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  • Writer's pictureHIDEOUS Magazine

In Search of LA's Musical Corterie

Words by Angelika May

Photography by Angelika May

Los Angeles, the seraphic city of immaculate idols has always run with an undercurrent of hedonism, sin and unconventional ideologies. Mother to The Doors, The Byrds, Black Flag, Elliot Smith and a plethora of artists from the canons of rock, punk, rap and hip-hop. Here they were not merely nurtured; they were conceived, sculpted, and brought forth amid the dusty freeways.

These bands forged sonic landscapes that defined America, strapped it in a leather jacket and made it inherently ‘cool’. The eerie guitar lines, and folk influences all posed as a mimetic representation of the vastness of America’s geographical landscapes, lyricism became a weapon of dissent against the oppressive American government. These poignant years in American music history formed subcultures, that to this day continue to exert an enduring influence on contemporary fashion and musical tastes.

"The thing with LA is that it’s really big, but also really small, but that’s what makes it so cool, you can find anything." - Good Dog Nigel

Los Angeles is also home to some of the largest recording studios in the world, including Capitol and A&M, that loom over the city as a perpetual beacon to budding musicians on their 01 visas. Unfortunately, I found LA to be quite lacking lustre in all senses of maintaining authenticity and instead found myself in a vapid vortex, with a small pocket of musicians and areas that have the potential to curate a scene as vibrant as our own in London.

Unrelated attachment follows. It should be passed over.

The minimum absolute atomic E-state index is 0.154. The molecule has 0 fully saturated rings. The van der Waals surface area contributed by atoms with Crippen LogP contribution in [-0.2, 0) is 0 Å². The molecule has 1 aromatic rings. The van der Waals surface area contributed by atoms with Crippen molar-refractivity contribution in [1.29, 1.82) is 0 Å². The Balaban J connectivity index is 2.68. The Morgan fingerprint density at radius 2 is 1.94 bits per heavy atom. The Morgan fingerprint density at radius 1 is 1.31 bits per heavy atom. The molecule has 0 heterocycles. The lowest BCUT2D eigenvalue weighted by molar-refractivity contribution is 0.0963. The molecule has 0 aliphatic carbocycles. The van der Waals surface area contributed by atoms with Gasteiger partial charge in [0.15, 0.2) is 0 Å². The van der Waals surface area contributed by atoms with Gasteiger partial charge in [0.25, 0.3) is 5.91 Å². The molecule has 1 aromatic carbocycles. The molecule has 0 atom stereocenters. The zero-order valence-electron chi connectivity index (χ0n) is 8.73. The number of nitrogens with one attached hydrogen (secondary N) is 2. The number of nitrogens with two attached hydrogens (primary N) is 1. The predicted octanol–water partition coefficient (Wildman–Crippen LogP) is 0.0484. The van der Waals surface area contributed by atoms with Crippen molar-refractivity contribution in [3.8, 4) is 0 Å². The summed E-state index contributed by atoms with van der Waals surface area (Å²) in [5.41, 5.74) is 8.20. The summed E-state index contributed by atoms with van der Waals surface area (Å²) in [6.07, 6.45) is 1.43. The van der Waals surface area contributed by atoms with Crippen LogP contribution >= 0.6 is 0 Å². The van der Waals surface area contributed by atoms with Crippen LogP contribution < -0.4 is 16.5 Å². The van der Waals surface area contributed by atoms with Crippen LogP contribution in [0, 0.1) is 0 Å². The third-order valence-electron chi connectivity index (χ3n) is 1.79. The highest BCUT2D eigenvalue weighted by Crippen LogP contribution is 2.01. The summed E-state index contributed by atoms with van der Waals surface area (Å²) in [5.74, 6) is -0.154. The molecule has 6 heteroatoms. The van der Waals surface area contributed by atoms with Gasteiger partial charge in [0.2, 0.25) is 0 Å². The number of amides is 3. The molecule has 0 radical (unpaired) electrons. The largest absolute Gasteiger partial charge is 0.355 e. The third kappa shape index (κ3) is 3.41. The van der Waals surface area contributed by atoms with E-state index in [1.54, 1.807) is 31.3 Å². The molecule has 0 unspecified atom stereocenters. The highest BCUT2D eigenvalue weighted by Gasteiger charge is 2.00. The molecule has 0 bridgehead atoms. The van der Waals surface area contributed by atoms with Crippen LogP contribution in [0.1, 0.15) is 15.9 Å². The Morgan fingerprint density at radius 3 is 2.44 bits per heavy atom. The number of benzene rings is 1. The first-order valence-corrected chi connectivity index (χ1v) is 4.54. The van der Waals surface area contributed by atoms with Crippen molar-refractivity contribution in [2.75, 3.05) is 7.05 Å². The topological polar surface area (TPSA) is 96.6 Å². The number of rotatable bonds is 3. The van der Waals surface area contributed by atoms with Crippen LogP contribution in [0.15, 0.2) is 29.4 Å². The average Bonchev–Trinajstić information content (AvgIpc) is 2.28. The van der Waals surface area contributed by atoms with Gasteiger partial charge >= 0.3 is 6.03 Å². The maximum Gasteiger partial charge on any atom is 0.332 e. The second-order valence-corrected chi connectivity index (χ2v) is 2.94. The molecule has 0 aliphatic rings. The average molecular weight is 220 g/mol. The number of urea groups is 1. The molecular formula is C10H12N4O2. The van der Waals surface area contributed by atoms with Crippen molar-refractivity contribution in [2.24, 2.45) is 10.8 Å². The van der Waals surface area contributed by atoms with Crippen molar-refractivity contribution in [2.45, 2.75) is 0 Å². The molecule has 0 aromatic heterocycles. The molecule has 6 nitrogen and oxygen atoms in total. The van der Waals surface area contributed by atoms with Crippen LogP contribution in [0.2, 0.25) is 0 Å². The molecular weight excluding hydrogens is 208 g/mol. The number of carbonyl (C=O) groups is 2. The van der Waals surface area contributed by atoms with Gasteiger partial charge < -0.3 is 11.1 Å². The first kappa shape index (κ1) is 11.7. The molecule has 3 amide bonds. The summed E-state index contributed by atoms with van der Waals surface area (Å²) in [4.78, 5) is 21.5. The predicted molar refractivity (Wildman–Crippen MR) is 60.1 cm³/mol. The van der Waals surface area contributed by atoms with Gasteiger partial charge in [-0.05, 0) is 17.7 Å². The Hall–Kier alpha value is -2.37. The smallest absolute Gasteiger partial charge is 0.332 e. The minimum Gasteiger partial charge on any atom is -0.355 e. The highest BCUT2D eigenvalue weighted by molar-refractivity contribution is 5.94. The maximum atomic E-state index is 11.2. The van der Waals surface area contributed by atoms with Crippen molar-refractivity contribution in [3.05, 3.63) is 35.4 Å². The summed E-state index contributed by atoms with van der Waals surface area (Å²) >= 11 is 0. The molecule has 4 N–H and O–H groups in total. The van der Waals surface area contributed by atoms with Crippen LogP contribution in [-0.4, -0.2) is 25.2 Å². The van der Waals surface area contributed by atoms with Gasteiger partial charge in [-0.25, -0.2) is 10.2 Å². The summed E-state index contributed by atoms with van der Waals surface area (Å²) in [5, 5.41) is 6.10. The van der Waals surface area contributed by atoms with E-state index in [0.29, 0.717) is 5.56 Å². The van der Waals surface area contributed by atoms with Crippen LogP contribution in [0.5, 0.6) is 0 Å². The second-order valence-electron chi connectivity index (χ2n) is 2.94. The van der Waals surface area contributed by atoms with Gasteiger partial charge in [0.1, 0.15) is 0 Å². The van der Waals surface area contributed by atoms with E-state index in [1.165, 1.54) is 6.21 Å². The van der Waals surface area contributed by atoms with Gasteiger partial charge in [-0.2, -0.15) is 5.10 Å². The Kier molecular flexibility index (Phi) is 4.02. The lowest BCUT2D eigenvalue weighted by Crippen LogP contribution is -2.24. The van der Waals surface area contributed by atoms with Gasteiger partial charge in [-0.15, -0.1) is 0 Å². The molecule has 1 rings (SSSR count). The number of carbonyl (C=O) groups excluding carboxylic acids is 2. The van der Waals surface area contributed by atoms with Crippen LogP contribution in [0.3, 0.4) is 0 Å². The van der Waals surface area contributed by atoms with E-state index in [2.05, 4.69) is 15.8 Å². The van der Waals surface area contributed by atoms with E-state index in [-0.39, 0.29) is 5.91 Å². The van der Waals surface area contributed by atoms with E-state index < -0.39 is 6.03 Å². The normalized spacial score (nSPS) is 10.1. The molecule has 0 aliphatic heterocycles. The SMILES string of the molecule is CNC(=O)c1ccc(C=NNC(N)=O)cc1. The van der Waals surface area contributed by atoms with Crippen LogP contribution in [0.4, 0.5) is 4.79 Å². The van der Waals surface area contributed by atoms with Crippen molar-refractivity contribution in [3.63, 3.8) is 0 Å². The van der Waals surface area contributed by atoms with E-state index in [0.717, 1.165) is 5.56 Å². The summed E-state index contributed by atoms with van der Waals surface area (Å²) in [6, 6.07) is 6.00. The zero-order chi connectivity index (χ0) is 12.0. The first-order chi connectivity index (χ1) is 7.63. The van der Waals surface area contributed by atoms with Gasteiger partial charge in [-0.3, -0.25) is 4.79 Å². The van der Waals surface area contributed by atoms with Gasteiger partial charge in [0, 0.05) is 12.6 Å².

In an era dominated by TikTok stardom, which holds California in a vice grip, the tenacity to reject this seems almost impossible. I missed the accessibility of our London music scene, which is so diverse and rich in its unique catalogue of musicians, and enough post-punk to make you violently ill on the utterance of one more deadpan lyric. Whilst the quality of the music is generally outstanding (LA seeks to produce the upper crust and nothing less), it is often overshadowed by aesthetic demands and an audience seemingly detached, experiencing gigs through a meta-approved lens of screens.

I acknowledge that my experience in LA may not have fully tapped into its underground scene or discovered all its prolific venues. Nevertheless, I grappled with the city’s intrinsic inaccessibility, particularly in regard to its transportation (or lack thereof). The people I met in LA drove (or usually stuck to their own areas), you have to drive, and public transport is underfunded, dangerous, inadequate and infrequent. Walking is impossible, and for someone who is used to gig hopping, being confined to a single venue, often the only one for miles felt, to say the least, unusual.

I stumbled upon a grassroots scene that bore a striking resemblance to our vibrant London counterpart. A quaint bar known as “Club Tee Gee”, nestled in the Silverlake district of Los Angeles, whose line up included Andrew H. Smith, (Los Angeles answer to Pink Eye Club), Good Dog Nigel and Essential Listening, where 60s soft rock akin to The Velvet Underground was most prevalent. I managed to catch a quick-fire interview with Good Dog Nigel and Essential Forever regarding their opinion of the Los Angeles gig scene;